A new project is to screen some 283,000 women for cervical cancer across the country in hopes catching and treating lesions that could lead cancers affecting the neck of the womb.
Some nine out of 10 women have never screened for cancers affecting the neck of the womb. The Cervical Cancer Screening and Prevention Therapy, launched by three groups - Marie Stopes International, Society for Family Health and Planned Parenthood Federation of Nigeria - with support from the federal health ministry will use 156 screening sites around the country. The sites will test by visual inspection using acetic acid (VIA)- a new testing method - while additional 20 new sites will offer treatment using cryotherapy - killing off cancerous lesions by freezing them in liquid nitrogen to allow new cells grow.
The Cervical Cancer Screening and Prevention Therapy (CCSPT) hinges on VIA, a new technology judged cheaper. “The point is to pilot that for four years and then to have this body of evidence and result that we can use to go back to the government to scale it up and make it available to all women across the country,” said Richard Boustred, country director for Marie Stopes. Untested, unknown Up to 95% of women in Nigeria and across sub-Saharan Africa have never screened for cervical cancer - the second most common cancer affecting women, experts say.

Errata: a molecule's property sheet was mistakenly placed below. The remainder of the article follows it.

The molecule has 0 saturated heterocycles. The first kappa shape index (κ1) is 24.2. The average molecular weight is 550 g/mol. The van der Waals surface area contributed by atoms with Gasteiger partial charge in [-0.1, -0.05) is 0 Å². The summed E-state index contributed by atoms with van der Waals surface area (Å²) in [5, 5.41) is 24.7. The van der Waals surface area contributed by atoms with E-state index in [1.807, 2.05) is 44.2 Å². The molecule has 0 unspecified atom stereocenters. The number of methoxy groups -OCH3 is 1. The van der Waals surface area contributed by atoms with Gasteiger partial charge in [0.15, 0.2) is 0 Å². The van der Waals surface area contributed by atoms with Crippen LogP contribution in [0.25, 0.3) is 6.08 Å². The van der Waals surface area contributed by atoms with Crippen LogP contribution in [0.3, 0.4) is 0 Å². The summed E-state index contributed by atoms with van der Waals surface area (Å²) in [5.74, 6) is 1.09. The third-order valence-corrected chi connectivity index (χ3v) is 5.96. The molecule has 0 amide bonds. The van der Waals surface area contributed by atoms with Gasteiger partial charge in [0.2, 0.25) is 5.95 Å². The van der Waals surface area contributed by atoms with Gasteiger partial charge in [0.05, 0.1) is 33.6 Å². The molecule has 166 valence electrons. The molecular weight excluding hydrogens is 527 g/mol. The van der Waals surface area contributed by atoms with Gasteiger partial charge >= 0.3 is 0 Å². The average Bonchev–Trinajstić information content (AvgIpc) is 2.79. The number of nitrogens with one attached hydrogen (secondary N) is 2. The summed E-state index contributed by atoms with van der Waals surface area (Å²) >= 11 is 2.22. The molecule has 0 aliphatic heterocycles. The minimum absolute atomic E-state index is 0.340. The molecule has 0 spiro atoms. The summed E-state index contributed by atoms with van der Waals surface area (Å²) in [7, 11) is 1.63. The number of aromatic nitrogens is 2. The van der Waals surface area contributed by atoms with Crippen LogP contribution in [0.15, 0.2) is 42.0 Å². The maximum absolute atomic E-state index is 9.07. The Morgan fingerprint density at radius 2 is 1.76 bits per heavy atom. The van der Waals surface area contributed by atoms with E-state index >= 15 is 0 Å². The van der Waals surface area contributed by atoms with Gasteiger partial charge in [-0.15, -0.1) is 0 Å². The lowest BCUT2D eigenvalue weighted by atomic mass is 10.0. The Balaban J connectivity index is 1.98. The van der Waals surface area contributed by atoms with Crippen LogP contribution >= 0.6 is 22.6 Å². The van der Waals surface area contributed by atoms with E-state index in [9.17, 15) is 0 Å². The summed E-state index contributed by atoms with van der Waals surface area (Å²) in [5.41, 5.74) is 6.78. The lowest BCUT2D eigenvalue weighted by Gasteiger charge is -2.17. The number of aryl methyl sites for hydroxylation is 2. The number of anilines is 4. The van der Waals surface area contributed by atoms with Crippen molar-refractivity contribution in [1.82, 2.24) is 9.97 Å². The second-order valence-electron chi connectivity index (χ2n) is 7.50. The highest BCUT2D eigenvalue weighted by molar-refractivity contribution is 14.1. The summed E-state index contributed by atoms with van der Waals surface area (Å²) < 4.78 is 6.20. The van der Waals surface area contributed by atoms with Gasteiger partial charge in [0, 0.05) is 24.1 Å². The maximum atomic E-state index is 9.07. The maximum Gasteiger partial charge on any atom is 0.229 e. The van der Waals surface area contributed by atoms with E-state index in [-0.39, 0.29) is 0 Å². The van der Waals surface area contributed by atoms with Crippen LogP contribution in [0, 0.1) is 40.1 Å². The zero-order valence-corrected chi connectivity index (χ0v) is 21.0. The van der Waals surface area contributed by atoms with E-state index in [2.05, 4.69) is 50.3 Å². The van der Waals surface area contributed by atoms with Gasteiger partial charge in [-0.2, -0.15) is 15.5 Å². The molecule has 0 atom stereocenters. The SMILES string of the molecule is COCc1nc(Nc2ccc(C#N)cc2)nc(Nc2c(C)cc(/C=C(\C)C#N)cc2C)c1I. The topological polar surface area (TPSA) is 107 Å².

“The number of women attended to at most service delivery points will give a history of either it being their first time of being seen, or [their symptoms] give us diagnosis that the poor woman suffers cervical cancer without knowing,” said Oscar Ambani, regional medical advisor for Marie Stopes International. Experts have called for more widespread screening of women, but health authorities say several factors are preventing women from getting tested. “We have failed as a national to mount expansive programmes of screening all our women,” said Dr Fred Achem, president of Society of Gynaecology and Obstetrics of Nigeria. “That is why a lot of women are coming to hospital with lesions.” Discomfort about screening which is usually invasive is thought to put many women off testing for cervical cancer.
“There are places the men will not even allow their women to be screened, both in the south and the north, because of [the] screening process,” said health minister Onyebuchi Chukwu, represented by the ministry’s coordinator for National Cancer Control and Medical Physics Programme, Dr Rahmatu Hassan. Lesions can be treated and the resulting cancer prevented if caught early. Onset of cervical cancer is triggered by the presence of human papilloma virus, prompting the push to vaccination young girls against HPV before they become sexually active.